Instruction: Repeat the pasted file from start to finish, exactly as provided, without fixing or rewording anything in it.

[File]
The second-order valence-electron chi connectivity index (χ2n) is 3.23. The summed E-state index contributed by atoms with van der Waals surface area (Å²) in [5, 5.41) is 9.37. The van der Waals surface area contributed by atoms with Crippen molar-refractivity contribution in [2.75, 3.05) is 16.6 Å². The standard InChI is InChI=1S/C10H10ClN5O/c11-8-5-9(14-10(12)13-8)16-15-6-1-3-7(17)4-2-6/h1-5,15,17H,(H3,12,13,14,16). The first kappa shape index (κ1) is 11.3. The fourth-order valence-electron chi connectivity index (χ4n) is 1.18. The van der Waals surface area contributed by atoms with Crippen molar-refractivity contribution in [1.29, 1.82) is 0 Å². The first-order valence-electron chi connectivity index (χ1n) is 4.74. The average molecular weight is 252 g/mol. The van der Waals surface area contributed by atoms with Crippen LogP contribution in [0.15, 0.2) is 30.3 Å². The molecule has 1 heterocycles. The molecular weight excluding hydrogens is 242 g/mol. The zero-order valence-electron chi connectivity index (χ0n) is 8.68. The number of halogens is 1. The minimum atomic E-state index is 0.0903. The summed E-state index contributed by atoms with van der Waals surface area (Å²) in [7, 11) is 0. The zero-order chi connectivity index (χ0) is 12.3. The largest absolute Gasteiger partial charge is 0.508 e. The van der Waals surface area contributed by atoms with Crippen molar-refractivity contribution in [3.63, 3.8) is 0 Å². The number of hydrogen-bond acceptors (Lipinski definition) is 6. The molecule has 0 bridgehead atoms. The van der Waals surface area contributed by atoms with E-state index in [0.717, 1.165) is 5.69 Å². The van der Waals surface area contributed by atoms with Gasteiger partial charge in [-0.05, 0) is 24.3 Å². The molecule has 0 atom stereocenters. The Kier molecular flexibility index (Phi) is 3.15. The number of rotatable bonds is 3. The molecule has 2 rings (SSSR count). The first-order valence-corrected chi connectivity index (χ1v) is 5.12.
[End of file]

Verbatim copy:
The second-order valence-electron chi connectivity index (χ2n) is 3.23. The summed E-state index contributed by atoms with van der Waals surface area (Å²) in [5, 5.41) is 9.37. The van der Waals surface area contributed by atoms with Crippen molar-refractivity contribution in [2.75, 3.05) is 16.6 Å². The standard InChI is InChI=1S/C10H10ClN5O/c11-8-5-9(14-10(12)13-8)16-15-6-1-3-7(17)4-2-6/h1-5,15,17H,(H3,12,13,14,16). The first kappa shape index (κ1) is 11.3. The fourth-order valence-electron chi connectivity index (χ4n) is 1.18. The van der Waals surface area contributed by atoms with Crippen molar-refractivity contribution in [1.29, 1.82) is 0 Å². The first-order valence-electron chi connectivity index (χ1n) is 4.74. The average molecular weight is 252 g/mol. The van der Waals surface area contributed by atoms with Crippen LogP contribution in [0.15, 0.2) is 30.3 Å². The molecule has 1 heterocycles. The molecular weight excluding hydrogens is 242 g/mol. The zero-order valence-electron chi connectivity index (χ0n) is 8.68. The number of halogens is 1. The minimum atomic E-state index is 0.0903. The summed E-state index contributed by atoms with van der Waals surface area (Å²) in [7, 11) is 0. The zero-order chi connectivity index (χ0) is 12.3. The largest absolute Gasteiger partial charge is 0.508 e. The van der Waals surface area contributed by atoms with Crippen molar-refractivity contribution in [3.63, 3.8) is 0 Å². The number of hydrogen-bond acceptors (Lipinski definition) is 6. The molecule has 0 bridgehead atoms. The van der Waals surface area contributed by atoms with E-state index in [0.717, 1.165) is 5.69 Å². The van der Waals surface area contributed by atoms with Gasteiger partial charge in [-0.05, 0) is 24.3 Å². The molecule has 0 atom stereocenters. The Kier molecular flexibility index (Phi) is 3.15. The number of rotatable bonds is 3. The molecule has 2 rings (SSSR count). The first-order valence-corrected chi connectivity index (χ1v) is 5.12.